Adverse Action 101

3 min read
Fri, Nov 07, 2014


As a property manager, hiring manager or Human Resources professional, you are on the forefront of decision-making for your organization. You are also responsible for knowing the latest governmental regulations for your HR industry. We receive many questions around adverse action and how it relates to your hiring decisions. We thought we’d start with the basics. (If you already know how when to send the notice, you can grab a free Pre-adverse and Adverse Action template here).

Adverse Action is the denial of employment or any other decision based entirely or partially on a consumer report which would negatively affect a current employee or a potential future employee. If that sounds like a mouthful, it's because it is paraphrasing the language set forth in two notice requirements that are part of the Fair Credit Reporting Act (FCRA). Any employer that takes adverse action against a current or prospective employee must follow the provisions of the FCRA, or be subject to federal penalties. Here are the sections you’ll want to focus on:

Section 604 of the FCRA

Section 604 of the FCRA requires that no action be taken against an employee until that person has been provided with a copy of the consumer report upon which potential action is based, as well as a written summary, known as a Pre-Adverse Action Letter, of the employee's rights as enumerated in the FCRA. What this means in layman's terms is that when an employer comes in possession of some kind of report which might negatively impact a hiring decision for instance, the employer is required to supply that employee with the two documents identified above.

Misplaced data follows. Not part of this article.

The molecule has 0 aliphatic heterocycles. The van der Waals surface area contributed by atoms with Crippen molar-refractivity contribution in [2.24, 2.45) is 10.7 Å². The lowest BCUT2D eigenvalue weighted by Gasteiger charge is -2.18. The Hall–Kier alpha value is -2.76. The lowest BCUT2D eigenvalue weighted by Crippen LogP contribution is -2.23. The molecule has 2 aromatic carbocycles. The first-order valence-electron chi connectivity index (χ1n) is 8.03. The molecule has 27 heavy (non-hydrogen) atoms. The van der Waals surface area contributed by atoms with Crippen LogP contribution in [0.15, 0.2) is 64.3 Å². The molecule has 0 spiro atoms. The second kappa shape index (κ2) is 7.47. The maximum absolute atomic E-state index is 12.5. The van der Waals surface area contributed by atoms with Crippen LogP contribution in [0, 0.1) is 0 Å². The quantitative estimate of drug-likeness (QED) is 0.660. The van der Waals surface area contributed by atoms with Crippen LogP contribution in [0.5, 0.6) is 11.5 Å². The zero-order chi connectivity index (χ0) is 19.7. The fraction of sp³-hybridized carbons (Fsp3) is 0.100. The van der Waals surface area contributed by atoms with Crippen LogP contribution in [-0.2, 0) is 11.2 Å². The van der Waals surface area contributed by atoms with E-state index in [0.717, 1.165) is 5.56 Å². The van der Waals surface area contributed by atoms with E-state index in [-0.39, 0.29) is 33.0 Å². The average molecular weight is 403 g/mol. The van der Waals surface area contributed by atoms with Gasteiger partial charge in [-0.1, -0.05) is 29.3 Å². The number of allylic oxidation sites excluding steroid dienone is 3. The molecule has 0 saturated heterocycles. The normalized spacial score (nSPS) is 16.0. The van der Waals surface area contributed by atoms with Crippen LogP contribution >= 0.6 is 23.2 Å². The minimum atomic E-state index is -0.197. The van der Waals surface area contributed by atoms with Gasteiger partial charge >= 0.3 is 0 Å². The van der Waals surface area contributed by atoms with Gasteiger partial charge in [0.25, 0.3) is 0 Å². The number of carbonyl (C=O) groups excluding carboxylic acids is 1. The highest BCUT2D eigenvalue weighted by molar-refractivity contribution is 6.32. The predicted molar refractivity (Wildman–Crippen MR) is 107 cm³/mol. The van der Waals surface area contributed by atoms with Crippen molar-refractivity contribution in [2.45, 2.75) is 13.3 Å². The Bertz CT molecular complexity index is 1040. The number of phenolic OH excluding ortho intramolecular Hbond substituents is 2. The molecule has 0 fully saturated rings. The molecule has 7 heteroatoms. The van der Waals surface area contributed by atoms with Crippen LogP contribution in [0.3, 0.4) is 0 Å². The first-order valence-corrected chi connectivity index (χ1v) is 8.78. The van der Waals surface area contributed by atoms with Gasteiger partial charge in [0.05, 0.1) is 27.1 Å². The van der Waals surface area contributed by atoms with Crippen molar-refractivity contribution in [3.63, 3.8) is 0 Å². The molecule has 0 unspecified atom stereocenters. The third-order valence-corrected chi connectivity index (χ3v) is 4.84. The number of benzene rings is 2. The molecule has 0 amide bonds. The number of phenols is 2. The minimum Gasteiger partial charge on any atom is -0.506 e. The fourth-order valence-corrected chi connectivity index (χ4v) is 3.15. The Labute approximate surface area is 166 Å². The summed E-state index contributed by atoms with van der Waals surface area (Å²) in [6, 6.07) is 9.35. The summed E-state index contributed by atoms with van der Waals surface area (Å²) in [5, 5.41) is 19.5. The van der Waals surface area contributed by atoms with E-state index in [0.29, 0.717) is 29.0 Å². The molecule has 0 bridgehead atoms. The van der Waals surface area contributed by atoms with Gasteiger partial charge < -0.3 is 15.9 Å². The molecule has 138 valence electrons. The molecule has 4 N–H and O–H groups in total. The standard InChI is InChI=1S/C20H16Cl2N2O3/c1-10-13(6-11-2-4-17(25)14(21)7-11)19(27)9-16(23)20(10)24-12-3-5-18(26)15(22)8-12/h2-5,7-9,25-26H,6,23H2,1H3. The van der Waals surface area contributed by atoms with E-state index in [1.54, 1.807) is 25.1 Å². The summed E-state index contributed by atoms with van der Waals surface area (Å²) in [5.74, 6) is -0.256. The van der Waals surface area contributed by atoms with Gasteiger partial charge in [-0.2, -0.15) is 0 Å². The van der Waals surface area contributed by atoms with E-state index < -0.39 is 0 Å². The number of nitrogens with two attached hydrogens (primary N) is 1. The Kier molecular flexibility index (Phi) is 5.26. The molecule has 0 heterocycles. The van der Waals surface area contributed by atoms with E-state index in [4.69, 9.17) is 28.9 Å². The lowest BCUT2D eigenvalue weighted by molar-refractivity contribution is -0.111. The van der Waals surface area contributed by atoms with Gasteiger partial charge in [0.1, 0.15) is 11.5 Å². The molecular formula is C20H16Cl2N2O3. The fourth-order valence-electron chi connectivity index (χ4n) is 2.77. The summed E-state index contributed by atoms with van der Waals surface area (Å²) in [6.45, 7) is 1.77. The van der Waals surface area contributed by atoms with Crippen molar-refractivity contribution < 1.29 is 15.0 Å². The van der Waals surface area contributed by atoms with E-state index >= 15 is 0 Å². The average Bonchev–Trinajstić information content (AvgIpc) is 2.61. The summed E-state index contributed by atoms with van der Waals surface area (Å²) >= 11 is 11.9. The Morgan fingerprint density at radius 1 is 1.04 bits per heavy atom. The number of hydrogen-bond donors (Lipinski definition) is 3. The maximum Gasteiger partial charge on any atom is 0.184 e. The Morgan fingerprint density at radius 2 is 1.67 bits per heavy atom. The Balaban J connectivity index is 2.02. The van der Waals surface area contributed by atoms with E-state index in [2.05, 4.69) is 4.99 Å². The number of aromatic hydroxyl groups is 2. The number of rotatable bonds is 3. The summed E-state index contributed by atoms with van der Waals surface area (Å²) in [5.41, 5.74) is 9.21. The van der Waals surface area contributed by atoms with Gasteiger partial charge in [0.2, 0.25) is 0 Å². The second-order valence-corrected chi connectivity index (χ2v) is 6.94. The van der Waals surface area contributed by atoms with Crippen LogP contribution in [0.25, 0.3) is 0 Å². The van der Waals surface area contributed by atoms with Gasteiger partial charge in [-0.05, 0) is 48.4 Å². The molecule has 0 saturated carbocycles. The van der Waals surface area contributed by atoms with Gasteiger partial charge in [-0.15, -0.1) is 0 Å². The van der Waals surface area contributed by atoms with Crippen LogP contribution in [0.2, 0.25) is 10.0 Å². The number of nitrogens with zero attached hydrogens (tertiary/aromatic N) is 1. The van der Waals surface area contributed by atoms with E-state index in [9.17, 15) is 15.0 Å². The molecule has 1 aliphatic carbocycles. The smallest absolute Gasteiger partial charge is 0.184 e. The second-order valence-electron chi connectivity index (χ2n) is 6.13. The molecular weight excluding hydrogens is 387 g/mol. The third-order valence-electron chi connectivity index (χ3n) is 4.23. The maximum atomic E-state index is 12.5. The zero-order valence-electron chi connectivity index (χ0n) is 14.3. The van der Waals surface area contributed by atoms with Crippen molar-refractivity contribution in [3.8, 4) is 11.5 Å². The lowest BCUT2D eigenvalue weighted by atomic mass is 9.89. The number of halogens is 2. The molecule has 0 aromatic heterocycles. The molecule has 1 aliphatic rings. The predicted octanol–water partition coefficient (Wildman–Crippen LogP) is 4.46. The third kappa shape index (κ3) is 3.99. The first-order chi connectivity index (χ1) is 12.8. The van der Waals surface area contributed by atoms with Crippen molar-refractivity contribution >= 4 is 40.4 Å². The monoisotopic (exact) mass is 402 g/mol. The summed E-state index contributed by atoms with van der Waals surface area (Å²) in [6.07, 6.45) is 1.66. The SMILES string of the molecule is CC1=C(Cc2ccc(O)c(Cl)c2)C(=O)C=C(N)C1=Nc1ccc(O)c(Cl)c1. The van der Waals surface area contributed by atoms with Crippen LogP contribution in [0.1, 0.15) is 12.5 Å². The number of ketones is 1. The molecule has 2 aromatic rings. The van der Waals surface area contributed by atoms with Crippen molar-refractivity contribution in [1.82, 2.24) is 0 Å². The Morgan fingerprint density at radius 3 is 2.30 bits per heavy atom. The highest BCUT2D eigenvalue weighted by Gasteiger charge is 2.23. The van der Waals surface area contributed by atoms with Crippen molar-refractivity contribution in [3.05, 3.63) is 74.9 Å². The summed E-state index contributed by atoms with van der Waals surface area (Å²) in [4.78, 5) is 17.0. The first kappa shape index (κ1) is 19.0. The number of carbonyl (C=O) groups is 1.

Section 615 of the FCRA

Once an employer has actually taken some kind of action, a second notice (called the Adverse Action Letter) must be issued to the employee. The purpose of this letter is to notify the employee that an adverse action has been taken, based on a consumer report in the possession of the employer. It must also include the following information:

  • all contact information for the reporting agency that provided the consumer report to the employer, so the employee has the ability to contact and dispute the information contained in the report
  • a declaration stating that the consumer reporting agency is not the party taking the adverse action, and therefore cannot supply the employee with any information about reasons for the action
  • a notice of the employee's right to obtain a second report, free of charge, from that same consumer reporting agency within a time period not to exceed 60 days
  • another notice which informs the employee of his/her right to dispute the information contained in the consumer report, relative to accuracy and completeness

General HR Compliance

It is estimated that as many as 80% of all businesses in the USA have undergone or are currently involved in litigation initiated by employees who are suing the company for violations or non-compliance issues relative to adverse actions in the workplace. This graphically points up the importance of compliance with the regulations issued in the Fair Credit Reporting Act, and the need for a clear understanding of these points.

Statistics indicate that the incidence of violations and non-compliance allegations by employees has been rising steadily for several years, which means that many, if not most Human Resources departments are either not fully aware of regulations, or have ignored them to their detriment. Since the federal government has consistently demonstrated its willingness to support and enforce this legislation, the best course for Human Resources departments would seem to be to thoroughly understand the FCRA and adhere to its provisions.

Looking for information on how to send the notice?
Check out our post “Can you email adverse action notices”.

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